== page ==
Ethnologue report on Sicilian

Source. (

Alternate names

The alternate names of Sicilian are: Calabro-Sicilian, Sicilianu, Siculu. The term "Calabro-Sicilian" refers to the fact that a form of Sicilian, or a dialect closely related to Sicilian, is spoken in the far south of Calabria. Sicilianu is the name of the language in Sicilian. The term "siculu" describes one of the larger prehistoric groups living in Sicily before the arrival of Greeks in the 8th century BC (see below). It can also be used as an adjective to qualify, or further elaborate on, the origins of a person, for example: siculo-american (siculu-miricanu) or siculo-australian.

Dialects of Sicilian

As a language, Sicilian has its own dialects. Ethnologue lists the following main groupings:

  • Western Sicilian (Palermo, Trapani, Central-Western Agrigentino)
  • Central Metafonetica
  • Southeast Metafonetica
  • Eastern Nonmetafonetica (which includes the province of Catania, the second largest city in Sicily)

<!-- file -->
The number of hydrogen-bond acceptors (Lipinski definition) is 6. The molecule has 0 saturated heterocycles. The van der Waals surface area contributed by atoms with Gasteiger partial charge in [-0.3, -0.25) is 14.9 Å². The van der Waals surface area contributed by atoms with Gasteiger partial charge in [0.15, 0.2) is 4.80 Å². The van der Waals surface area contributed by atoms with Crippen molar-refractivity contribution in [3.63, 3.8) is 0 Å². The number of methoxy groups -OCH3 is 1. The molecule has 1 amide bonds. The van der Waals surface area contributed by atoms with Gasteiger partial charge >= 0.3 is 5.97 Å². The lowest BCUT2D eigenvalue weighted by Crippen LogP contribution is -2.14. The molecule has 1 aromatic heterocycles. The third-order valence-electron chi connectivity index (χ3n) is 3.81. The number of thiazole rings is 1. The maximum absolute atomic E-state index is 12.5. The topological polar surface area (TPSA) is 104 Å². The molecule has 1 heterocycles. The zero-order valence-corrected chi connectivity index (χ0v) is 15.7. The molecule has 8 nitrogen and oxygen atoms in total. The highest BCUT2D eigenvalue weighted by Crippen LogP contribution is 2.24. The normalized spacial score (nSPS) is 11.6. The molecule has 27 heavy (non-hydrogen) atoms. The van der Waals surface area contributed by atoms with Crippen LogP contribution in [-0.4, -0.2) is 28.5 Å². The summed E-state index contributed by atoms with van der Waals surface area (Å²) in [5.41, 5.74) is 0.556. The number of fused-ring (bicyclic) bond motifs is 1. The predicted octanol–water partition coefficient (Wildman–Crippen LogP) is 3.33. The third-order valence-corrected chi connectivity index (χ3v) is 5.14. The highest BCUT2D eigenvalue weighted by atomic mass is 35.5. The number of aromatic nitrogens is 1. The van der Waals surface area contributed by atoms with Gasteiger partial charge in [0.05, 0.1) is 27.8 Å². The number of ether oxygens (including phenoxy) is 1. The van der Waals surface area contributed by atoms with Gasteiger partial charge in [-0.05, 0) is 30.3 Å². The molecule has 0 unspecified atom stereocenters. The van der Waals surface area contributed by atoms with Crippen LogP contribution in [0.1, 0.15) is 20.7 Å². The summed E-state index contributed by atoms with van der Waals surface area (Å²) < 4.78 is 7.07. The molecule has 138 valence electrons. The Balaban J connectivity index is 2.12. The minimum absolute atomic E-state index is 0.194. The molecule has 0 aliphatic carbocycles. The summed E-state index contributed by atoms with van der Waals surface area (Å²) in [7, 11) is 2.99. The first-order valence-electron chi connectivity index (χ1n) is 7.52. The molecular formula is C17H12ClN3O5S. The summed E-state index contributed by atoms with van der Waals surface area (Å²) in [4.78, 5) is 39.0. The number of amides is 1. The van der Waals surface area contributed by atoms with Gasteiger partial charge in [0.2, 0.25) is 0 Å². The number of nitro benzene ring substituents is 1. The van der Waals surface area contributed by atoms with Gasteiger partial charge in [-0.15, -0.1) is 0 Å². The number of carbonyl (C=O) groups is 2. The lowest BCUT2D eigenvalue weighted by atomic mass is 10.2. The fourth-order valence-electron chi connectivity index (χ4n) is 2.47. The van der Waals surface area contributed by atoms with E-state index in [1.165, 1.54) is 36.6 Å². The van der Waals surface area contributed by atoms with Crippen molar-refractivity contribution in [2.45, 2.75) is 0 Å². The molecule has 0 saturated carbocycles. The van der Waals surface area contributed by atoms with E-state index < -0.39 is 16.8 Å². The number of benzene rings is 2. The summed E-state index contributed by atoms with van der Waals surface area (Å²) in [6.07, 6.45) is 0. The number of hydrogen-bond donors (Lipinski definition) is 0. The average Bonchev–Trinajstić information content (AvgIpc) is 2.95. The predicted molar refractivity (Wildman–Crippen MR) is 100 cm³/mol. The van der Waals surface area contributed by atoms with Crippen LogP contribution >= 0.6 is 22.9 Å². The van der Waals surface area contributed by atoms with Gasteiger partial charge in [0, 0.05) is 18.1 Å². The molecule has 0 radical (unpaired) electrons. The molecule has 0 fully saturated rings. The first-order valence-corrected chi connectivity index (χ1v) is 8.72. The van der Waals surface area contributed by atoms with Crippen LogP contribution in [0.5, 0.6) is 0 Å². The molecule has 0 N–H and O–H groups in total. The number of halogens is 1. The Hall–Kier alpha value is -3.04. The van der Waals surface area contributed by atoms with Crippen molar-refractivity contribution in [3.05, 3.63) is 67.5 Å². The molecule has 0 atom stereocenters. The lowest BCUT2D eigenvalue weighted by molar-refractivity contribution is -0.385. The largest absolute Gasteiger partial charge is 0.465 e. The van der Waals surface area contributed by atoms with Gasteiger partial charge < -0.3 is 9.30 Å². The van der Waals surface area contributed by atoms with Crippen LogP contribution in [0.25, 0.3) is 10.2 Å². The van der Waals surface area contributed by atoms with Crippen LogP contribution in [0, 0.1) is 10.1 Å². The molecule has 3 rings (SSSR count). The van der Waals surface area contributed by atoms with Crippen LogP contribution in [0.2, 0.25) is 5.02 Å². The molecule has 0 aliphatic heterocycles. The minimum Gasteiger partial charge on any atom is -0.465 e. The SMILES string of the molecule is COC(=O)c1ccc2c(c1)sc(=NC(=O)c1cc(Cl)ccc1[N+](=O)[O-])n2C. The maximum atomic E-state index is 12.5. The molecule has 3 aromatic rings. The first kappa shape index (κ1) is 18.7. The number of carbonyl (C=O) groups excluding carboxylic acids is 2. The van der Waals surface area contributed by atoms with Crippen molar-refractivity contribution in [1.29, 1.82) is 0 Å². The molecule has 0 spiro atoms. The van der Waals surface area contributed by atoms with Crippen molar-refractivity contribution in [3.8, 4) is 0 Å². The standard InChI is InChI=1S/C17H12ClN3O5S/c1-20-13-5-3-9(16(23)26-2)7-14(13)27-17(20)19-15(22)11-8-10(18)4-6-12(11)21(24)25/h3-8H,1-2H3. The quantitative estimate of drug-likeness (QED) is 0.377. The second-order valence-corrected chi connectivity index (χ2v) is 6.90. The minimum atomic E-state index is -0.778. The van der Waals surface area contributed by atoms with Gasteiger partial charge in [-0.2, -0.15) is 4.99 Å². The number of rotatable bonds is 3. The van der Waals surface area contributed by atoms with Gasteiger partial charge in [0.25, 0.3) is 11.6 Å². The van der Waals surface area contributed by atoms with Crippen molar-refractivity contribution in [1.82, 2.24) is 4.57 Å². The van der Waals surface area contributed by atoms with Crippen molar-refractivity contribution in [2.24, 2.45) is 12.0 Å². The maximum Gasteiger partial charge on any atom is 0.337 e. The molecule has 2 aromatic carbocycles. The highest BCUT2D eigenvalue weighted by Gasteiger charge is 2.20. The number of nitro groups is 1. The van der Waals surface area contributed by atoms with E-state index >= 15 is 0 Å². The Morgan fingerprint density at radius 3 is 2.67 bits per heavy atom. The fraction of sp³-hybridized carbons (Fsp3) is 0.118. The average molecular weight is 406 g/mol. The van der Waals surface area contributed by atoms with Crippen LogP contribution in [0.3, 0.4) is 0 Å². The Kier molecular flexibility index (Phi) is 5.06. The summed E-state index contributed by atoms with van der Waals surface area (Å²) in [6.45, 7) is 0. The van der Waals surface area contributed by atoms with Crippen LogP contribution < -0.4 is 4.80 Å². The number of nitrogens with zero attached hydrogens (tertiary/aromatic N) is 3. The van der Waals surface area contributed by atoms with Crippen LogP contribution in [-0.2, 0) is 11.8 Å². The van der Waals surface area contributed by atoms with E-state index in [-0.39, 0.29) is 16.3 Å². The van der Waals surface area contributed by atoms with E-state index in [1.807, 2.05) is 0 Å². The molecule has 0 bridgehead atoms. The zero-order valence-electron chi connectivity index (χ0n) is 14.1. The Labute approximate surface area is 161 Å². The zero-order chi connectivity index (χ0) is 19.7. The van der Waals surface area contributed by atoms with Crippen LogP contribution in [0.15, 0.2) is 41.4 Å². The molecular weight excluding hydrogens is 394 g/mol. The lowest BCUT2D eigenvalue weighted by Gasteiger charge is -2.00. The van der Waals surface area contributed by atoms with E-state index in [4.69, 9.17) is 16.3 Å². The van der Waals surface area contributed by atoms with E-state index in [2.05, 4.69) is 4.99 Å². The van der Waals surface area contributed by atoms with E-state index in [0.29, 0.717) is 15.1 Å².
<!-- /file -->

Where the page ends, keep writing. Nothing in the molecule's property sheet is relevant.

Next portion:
• Messinese (the province of Messina)
  • Isole Eolie (the Aeolian islands)
  • Pantesco (the island of Pantelleria
  • Southern Calabro (southern and central sections of Calabria)
  • Southern Pugliese (called "Salentino" is reportedly a dialect of Sicilian on the peninsular section of Puglia).

Other observations

Sicilian is described as being "vigorous", although most sicilians are described as being bi-lingual (obviously being fluent in Italian as the official language of Italy). It refers to the strong French influence in the language (elaborated on further below) and raises the prospect that it may be better classified as "Southern Romance" rather than "Italo-Western".